Also known as blow flies, green bottle flies are larger than common houseflies and are bright blue-green in color. They feed on waste material, exposed food and decomposing plants and animals. They don't usually enter a house just because of lights. When you find large numbers of green bottle flies in your house, it usually means that you have feeding and breeding sites suitable for them. You can get rid of the flies by eliminating these sites.
Take out the garbage at least once a week and clean the area where you usually place your garbage can. Flies sometimes lay eggs in meat and vegetable scraps in your garbage, especially in the summer. The maggots and pupae then develop in the trash and other dark, secluded places. Vacuum any fly maggots and pupae, then discard the bag.
Hire a plumber to check your sewer pipes, especially if you see the green bottle flies near plumbing. There may be a break in your sewer pipes, allowing sewage to seep beneath the pipe. Flies can then access the sewage and use it as a feeding and breeding site.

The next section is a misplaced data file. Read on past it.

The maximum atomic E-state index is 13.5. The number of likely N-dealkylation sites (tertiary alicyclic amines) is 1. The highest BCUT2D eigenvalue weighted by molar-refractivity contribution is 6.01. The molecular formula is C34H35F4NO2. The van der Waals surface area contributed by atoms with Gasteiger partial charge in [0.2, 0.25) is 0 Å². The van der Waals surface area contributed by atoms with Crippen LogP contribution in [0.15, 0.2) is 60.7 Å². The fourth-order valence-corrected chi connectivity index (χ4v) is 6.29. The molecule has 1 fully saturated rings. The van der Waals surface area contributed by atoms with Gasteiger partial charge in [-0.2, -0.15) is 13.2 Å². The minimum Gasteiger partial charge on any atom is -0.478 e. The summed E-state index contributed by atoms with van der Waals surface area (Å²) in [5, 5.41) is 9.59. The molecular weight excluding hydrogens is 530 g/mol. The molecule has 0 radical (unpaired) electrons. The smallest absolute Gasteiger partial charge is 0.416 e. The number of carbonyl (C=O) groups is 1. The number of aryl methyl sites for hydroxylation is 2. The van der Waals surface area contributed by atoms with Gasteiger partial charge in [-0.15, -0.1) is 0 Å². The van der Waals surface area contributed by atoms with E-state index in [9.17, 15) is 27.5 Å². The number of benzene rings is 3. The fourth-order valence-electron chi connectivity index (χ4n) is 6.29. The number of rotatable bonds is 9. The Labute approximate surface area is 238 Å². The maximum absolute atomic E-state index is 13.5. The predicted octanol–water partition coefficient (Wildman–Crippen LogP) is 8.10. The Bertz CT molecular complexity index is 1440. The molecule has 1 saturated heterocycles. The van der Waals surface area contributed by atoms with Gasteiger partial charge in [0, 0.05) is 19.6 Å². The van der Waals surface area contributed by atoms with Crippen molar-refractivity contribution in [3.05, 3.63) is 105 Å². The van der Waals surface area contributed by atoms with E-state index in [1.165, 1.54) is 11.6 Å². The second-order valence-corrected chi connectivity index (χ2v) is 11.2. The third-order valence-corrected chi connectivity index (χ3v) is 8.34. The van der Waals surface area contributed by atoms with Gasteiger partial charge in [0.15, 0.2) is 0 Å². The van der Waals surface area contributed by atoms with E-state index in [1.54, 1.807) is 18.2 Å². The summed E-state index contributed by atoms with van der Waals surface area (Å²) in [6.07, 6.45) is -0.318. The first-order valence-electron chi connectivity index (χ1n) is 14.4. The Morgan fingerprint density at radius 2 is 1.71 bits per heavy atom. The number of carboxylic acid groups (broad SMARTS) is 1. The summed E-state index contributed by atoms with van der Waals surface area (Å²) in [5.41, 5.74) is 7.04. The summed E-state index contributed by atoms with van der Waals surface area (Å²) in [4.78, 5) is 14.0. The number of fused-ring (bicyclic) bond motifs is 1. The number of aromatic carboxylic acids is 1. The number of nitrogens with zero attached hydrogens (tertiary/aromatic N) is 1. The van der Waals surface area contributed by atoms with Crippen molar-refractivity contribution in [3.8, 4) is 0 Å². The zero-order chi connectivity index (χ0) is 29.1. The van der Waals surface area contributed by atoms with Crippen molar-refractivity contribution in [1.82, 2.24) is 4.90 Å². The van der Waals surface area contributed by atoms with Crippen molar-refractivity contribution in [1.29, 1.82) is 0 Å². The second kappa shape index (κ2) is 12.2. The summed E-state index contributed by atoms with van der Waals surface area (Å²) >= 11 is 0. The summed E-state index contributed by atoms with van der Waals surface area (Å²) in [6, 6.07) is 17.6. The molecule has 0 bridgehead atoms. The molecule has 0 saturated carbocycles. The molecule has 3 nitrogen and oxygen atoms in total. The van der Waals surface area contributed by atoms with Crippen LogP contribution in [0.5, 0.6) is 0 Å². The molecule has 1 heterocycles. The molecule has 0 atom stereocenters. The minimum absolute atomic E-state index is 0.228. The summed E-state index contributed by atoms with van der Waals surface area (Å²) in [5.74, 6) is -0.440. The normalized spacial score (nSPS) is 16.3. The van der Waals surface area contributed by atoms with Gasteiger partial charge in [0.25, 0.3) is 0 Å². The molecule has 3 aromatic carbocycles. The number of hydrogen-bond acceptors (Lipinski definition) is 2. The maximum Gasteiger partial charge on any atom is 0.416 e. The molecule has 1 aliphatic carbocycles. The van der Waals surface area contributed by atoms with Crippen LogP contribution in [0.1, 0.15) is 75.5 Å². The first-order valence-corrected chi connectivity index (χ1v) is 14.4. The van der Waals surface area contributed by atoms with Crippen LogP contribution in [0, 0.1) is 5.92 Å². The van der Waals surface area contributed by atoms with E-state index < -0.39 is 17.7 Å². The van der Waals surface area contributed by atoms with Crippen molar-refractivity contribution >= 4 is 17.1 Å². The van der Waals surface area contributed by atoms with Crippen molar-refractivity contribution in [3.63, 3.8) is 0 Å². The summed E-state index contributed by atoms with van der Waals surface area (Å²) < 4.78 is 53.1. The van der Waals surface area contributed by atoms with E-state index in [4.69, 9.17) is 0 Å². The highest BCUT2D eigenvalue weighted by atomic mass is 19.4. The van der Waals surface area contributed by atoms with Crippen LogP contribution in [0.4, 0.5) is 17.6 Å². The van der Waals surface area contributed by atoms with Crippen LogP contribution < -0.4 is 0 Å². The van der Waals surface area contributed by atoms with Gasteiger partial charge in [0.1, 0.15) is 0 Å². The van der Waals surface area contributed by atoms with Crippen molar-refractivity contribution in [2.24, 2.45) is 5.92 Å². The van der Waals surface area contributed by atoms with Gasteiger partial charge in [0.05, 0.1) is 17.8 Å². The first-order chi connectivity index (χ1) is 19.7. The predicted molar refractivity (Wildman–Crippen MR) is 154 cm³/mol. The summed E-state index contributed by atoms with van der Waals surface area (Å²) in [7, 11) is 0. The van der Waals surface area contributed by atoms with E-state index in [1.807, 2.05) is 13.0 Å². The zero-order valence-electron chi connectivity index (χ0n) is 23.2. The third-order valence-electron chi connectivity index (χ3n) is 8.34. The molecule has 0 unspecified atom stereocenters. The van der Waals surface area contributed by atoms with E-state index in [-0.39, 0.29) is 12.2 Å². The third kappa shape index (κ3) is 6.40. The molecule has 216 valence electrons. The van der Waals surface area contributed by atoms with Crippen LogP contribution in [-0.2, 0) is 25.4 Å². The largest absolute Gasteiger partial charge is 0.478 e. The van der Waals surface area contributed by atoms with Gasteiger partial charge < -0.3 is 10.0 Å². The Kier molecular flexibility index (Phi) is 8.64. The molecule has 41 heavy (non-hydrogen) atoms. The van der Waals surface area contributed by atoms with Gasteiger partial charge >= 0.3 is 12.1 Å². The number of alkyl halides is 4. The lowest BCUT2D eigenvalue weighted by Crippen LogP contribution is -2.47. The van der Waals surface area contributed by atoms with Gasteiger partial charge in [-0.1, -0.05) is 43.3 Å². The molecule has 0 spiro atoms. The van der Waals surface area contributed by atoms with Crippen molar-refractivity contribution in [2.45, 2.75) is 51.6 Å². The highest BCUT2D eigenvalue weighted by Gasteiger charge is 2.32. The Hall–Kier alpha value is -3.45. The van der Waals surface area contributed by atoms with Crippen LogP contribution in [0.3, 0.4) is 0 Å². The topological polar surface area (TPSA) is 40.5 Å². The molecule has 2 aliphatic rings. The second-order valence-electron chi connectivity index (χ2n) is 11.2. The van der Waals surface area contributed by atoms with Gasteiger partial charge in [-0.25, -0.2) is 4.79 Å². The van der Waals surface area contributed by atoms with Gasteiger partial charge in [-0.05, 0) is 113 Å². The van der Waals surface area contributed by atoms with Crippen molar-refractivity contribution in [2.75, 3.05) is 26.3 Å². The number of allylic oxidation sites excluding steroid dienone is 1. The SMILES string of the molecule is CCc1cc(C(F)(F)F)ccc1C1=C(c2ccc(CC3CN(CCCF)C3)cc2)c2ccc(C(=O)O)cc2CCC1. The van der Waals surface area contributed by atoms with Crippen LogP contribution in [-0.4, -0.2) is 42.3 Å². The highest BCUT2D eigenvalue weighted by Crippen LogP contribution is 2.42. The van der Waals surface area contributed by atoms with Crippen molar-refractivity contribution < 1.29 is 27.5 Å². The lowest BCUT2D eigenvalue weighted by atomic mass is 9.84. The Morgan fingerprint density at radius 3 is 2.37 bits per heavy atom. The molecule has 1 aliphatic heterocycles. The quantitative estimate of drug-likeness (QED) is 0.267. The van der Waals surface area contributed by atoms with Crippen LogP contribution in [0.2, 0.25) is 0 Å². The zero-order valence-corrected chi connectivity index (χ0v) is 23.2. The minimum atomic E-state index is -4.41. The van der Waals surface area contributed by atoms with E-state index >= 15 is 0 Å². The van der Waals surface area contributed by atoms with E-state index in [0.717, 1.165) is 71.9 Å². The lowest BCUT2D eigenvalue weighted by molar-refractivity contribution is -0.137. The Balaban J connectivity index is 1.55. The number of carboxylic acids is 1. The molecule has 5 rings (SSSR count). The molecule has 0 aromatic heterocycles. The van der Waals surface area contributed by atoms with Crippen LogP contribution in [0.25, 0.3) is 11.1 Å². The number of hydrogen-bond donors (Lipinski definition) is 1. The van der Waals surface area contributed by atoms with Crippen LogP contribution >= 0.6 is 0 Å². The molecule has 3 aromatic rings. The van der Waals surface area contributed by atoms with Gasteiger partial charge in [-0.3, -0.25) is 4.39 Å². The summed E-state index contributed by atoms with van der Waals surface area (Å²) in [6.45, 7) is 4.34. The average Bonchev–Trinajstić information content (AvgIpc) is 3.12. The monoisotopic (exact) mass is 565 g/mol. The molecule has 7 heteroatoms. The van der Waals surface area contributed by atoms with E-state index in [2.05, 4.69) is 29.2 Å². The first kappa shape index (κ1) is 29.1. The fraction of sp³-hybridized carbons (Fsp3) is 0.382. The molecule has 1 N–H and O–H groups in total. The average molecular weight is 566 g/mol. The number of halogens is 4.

Remove all decomposing animal remains from the house and bury them at least 12 inches deep. Alternatively, place them in a garbage bag, tie the bag tightly and discard it. According to the University of Nebraska-Lincoln, the dead animal is often a mouse in a forgotten mouse trap or one that died in an unknown location after eating mouse poison.
Place fly strip traps near windows during the day. These sticky traps catch the green bottle flies that are attracted by the light from windows. This kills the flies without introducing chemicals into the house.
Use a flyswatter to kill any green bottle flies you see.
Spray the green bottle flies with insecticides that contain pyrethrins.